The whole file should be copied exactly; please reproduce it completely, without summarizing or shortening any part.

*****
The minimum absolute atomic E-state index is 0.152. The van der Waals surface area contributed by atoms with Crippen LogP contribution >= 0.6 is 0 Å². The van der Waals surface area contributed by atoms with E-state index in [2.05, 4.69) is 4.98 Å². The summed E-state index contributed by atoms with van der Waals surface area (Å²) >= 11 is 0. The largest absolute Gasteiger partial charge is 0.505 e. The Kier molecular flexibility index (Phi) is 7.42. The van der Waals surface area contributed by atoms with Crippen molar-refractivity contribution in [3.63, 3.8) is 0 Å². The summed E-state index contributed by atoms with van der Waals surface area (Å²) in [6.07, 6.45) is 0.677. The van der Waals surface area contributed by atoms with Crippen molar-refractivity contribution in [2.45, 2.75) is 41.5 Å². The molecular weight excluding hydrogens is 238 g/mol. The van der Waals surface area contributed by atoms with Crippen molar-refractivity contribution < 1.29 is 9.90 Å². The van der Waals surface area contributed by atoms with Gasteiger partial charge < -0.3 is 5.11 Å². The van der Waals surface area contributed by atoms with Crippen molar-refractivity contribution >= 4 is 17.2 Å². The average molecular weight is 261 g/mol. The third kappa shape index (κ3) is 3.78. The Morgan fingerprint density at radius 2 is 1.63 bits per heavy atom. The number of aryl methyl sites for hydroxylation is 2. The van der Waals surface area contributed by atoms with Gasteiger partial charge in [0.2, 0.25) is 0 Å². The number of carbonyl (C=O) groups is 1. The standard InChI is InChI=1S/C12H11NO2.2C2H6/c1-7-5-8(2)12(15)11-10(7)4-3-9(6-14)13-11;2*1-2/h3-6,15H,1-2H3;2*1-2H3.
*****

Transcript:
The minimum absolute atomic E-state index is 0.152. The van der Waals surface area contributed by atoms with Crippen LogP contribution >= 0.6 is 0 Å². The van der Waals surface area contributed by atoms with E-state index in [2.05, 4.69) is 4.98 Å². The summed E-state index contributed by atoms with van der Waals surface area (Å²) >= 11 is 0. The largest absolute Gasteiger partial charge is 0.505 e. The Kier molecular flexibility index (Phi) is 7.42. The van der Waals surface area contributed by atoms with Crippen molar-refractivity contribution in [3.63, 3.8) is 0 Å². The summed E-state index contributed by atoms with van der Waals surface area (Å²) in [6.07, 6.45) is 0.677. The van der Waals surface area contributed by atoms with Crippen molar-refractivity contribution in [2.45, 2.75) is 41.5 Å². The molecular weight excluding hydrogens is 238 g/mol. The van der Waals surface area contributed by atoms with Crippen molar-refractivity contribution < 1.29 is 9.90 Å². The van der Waals surface area contributed by atoms with Gasteiger partial charge < -0.3 is 5.11 Å². The van der Waals surface area contributed by atoms with Crippen molar-refractivity contribution >= 4 is 17.2 Å². The average molecular weight is 261 g/mol. The third kappa shape index (κ3) is 3.78. The Morgan fingerprint density at radius 2 is 1.63 bits per heavy atom. The number of aryl methyl sites for hydroxylation is 2. The van der Waals surface area contributed by atoms with Gasteiger partial charge in [0.2, 0.25) is 0 Å². The number of carbonyl (C=O) groups is 1. The standard InChI is InChI=1S/C12H11NO2.2C2H6/c1-7-5-8(2)12(15)11-10(7)4-3-9(6-14)13-11;2*1-2/h3-6,15H,1-2H3;2*1-2H3.